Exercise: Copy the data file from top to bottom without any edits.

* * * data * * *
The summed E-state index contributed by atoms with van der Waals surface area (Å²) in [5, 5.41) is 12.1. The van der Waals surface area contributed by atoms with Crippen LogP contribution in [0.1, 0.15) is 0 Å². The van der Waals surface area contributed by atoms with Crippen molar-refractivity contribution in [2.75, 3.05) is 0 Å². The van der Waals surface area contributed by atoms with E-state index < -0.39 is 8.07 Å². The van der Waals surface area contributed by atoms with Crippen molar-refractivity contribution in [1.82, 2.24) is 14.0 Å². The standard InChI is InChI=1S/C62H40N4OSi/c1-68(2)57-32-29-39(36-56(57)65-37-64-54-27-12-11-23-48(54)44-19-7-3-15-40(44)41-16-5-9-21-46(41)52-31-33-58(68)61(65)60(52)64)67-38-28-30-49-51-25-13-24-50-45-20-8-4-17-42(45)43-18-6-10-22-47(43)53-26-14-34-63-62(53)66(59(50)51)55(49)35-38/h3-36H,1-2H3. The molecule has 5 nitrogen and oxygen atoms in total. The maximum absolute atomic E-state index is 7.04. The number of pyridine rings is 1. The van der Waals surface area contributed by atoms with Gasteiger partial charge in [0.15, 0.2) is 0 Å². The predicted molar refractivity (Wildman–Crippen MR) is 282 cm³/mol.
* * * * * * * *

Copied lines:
The summed E-state index contributed by atoms with van der Waals surface area (Å²) in [5, 5.41) is 12.1. The van der Waals surface area contributed by atoms with Crippen LogP contribution in [0.1, 0.15) is 0 Å². The van der Waals surface area contributed by atoms with Crippen molar-refractivity contribution in [2.75, 3.05) is 0 Å². The van der Waals surface area contributed by atoms with E-state index < -0.39 is 8.07 Å². The van der Waals surface area contributed by atoms with Crippen molar-refractivity contribution in [1.82, 2.24) is 14.0 Å². The standard InChI is InChI=1S/C62H40N4OSi/c1-68(2)57-32-29-39(36-56(57)65-37-64-54-27-12-11-23-48(54)44-19-7-3-15-40(44)41-16-5-9-21-46(41)52-31-33-58(68)61(65)60(52)64)67-38-28-30-49-51-25-13-24-50-45-20-8-4-17-42(45)43-18-6-10-22-47(43)53-26-14-34-63-62(53)66(59(50)51)55(49)35-38/h3-36H,1-2H3. The molecule has 5 nitrogen and oxygen atoms in total. The maximum absolute atomic E-state index is 7.04. The number of pyridine rings is 1. The van der Waals surface area contributed by atoms with Gasteiger partial charge in [0.15, 0.2) is 0 Å². The predicted molar refractivity (Wildman–Crippen MR) is 282 cm³/mol.